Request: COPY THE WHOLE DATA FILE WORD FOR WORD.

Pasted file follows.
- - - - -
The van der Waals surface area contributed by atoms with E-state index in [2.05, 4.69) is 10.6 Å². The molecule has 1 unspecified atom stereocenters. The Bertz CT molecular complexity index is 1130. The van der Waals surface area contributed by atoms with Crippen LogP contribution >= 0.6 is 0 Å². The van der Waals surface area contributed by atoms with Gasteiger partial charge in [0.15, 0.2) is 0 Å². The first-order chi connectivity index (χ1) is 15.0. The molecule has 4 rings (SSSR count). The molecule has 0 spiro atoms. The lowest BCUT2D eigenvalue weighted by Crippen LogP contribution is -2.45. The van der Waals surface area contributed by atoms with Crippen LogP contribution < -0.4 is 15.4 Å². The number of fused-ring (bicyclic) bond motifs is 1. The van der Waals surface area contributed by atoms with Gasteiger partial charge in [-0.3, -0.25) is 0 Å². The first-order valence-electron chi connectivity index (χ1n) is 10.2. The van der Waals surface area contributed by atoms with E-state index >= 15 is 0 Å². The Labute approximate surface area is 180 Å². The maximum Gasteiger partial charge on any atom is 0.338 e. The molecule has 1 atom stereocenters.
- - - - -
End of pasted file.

The van der Waals surface area contributed by atoms with E-state index in [2.05, 4.69) is 10.6 Å². The molecule has 1 unspecified atom stereocenters. The Bertz CT molecular complexity index is 1130. The van der Waals surface area contributed by atoms with Crippen LogP contribution >= 0.6 is 0 Å². The van der Waals surface area contributed by atoms with Gasteiger partial charge in [0.15, 0.2) is 0 Å². The first-order chi connectivity index (χ1) is 15.0. The molecule has 4 rings (SSSR count). The molecule has 0 spiro atoms. The lowest BCUT2D eigenvalue weighted by Crippen LogP contribution is -2.45. The van der Waals surface area contributed by atoms with Crippen LogP contribution < -0.4 is 15.4 Å². The number of fused-ring (bicyclic) bond motifs is 1. The van der Waals surface area contributed by atoms with Gasteiger partial charge in [-0.3, -0.25) is 0 Å². The first-order valence-electron chi connectivity index (χ1n) is 10.2. The van der Waals surface area contributed by atoms with E-state index >= 15 is 0 Å². The Labute approximate surface area is 180 Å². The maximum Gasteiger partial charge on any atom is 0.338 e. The molecule has 1 atom stereocenters.